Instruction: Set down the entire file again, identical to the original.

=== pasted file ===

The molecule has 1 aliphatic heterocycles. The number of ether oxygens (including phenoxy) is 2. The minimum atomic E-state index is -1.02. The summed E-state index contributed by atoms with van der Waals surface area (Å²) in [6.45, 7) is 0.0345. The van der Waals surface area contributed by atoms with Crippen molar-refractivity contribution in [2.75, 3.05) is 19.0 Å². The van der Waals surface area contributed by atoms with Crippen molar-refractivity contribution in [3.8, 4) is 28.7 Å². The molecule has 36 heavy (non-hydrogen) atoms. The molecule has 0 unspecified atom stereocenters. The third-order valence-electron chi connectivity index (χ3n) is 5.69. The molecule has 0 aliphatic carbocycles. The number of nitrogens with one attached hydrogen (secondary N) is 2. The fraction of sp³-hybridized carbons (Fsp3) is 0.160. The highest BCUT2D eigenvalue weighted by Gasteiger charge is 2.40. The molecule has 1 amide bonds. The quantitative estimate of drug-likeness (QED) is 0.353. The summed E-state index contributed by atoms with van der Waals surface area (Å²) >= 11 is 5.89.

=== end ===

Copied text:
The molecule has 1 aliphatic heterocycles. The number of ether oxygens (including phenoxy) is 2. The minimum atomic E-state index is -1.02. The summed E-state index contributed by atoms with van der Waals surface area (Å²) in [6.45, 7) is 0.0345. The van der Waals surface area contributed by atoms with Crippen molar-refractivity contribution in [2.75, 3.05) is 19.0 Å². The van der Waals surface area contributed by atoms with Crippen molar-refractivity contribution in [3.8, 4) is 28.7 Å². The molecule has 36 heavy (non-hydrogen) atoms. The molecule has 0 unspecified atom stereocenters. The third-order valence-electron chi connectivity index (χ3n) is 5.69. The molecule has 0 aliphatic carbocycles. The number of nitrogens with one attached hydrogen (secondary N) is 2. The fraction of sp³-hybridized carbons (Fsp3) is 0.160. The highest BCUT2D eigenvalue weighted by Gasteiger charge is 2.40. The molecule has 1 amide bonds. The quantitative estimate of drug-likeness (QED) is 0.353. The summed E-state index contributed by atoms with van der Waals surface area (Å²) >= 11 is 5.89.